crackers!

This topic contains 15 replies, has 10 voices, and was last updated by  shayfo 6 years, 2 months ago.

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  • #93908

    lizzyb100
    Member
    Topics: 1
    Replies: 2

    Hello

    I’m new here and am looking for some advice please. I’ve just done a few days of detox and am now eating from the strict list. Thing is I’m really wanting some ryvita or cracker type thing to put some toppings on. I have picked up some gluten free oatcakes and some corn cakes from a health food shop but I’m not sure if they are OK.

    Are they?

    Thanks
    Liz

    #93910

    Able900
    Spectator
    Topics: 92
    Replies: 4811

    Hello, Lizzy, welcome to the forum.

    I assume that “corn cakes” would contain corn; if so, this would be a nice treat for the Candida but not for you.

    List the ingredients in the gluten free oatcakes. I can say that there are practically zero prepackaged snacks that are satisfactory for a Candida diet as they all have something in them that the Candida can feed on.

    Able

    #93912

    raster
    Participant
    Topics: 104
    Replies: 6838

    It’d be best to make some dehydrated buckwheat, flax, and sunflower seed crackers at home using a dehydrator or oven, but eating these two items is basically not following the diet. You need to avoid starch as much as possible and these items are both very high in starch. Starch converts to sugar and thus feeds the candida. This is why we don’t recommend rice as well.

    -raster

    #93918

    shell1226
    Member
    Topics: 8
    Replies: 71

    If you have a dehydrator, look up Krazy Kracker Lady online. She has some great recipes for veggie and flax based crackers. I have made them before and plan to do it again. They really came out great.

    #93923

    shayfo
    Member
    Topics: 18
    Replies: 668

    I’ve been using the veggie pulp leftover from juicing green vegetables mixed with extra virgin olive or virgin coconut oil, spices, and a small amount of chia seeds to make crackers in a dehydrator. They’re not quite as structurally sound as regular crackers, but they can taste pretty good if you use interesting spices, and it’s a good way to not waste juiced vegetable pulp. I imagine they’re probably very high in fiber, since they’re basically just the leftover fiber from a whole bunch of vegetables.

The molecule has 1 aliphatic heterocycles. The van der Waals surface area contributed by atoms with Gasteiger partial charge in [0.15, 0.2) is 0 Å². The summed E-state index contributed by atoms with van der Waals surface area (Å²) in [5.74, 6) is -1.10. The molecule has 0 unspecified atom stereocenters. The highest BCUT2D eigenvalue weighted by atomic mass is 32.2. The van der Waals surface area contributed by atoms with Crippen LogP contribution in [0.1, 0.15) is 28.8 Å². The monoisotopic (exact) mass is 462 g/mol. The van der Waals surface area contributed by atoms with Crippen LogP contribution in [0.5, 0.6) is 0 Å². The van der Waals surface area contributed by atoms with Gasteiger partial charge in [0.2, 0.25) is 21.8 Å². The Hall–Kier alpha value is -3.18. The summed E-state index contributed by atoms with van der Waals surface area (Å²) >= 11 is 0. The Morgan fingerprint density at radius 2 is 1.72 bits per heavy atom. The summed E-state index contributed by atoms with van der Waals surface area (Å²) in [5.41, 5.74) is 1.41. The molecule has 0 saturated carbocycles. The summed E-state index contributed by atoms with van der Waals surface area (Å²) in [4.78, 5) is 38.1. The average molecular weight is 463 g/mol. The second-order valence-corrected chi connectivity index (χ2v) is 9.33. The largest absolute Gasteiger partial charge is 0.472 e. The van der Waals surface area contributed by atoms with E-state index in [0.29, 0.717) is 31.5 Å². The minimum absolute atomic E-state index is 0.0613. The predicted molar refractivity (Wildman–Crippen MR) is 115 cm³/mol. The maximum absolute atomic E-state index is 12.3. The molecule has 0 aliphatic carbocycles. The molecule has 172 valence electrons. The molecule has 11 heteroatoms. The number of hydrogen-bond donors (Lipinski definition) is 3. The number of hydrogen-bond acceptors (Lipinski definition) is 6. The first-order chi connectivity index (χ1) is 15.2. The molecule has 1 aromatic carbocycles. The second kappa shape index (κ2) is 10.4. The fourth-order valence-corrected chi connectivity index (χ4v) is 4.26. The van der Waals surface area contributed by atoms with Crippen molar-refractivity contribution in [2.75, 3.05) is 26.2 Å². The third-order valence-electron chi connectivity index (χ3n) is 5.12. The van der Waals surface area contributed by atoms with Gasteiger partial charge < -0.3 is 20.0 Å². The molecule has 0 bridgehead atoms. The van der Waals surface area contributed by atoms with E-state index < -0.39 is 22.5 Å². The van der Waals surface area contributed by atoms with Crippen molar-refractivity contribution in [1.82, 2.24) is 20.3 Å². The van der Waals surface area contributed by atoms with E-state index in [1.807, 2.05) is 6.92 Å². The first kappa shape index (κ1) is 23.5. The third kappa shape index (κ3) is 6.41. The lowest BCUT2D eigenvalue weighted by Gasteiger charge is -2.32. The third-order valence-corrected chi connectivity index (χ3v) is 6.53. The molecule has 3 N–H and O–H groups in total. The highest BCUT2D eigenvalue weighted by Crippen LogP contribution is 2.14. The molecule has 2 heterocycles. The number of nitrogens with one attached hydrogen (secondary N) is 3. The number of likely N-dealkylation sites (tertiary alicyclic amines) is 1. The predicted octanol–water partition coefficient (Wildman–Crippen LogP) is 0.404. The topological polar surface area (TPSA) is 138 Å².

Of course, this is only helpful if you have a juicer and dehydrator on hand.

    #93984

    lizzyb100
    Member
    Topics: 1
    Replies: 2

    Hi ,

    Thank you for your responses. I don’t have a dehydrator (I have never even heard of them – but maybe its not a UK thing).

    The corn crackers ingredients list simply: corn, sea salt.

    The Oatcake info is this:

    Oatcakes

    Our pure Gluten Free Oatcakes are high in fibre and Coeliac UK approved. They are made with a high quantity of gluten free wholegrain oats that are grown in dedicated fields and milled in uncontaminated conditions. They do not contain any GM ingredients, nuts or added sugars – though they do contain naturally occurring sugars.

    Ingredients:

    Wholegrain oats (83%), sea salt, raising agents (sodium bicarbonate, ammonium bicarbonate), sustainable palm oil.
    Nutritional Information Typical Values
    Per oatcake Per 100g
    Energy 179kJ 1994kJ
    43kcal 477kcal
    Protein 1.0g 11.3g
    Carbohydrate 4.6g 51.6g
    of which sugar 0.1g 1.0g
    Total Fat 2.3g 25g
    of which saturates0.9g 10.1g
    Fibre 0.7g 8.0g
    Salt 0.1g 1.1g
    Sodium 0.07g 0.78g

    Thanks!

    #94201

    orka1998
    Participant
    Topics: 53
    Replies: 673

    Both of these might be too starchy, and corn presents other problems such as GMO etc. Oat crackers might also contain gluten.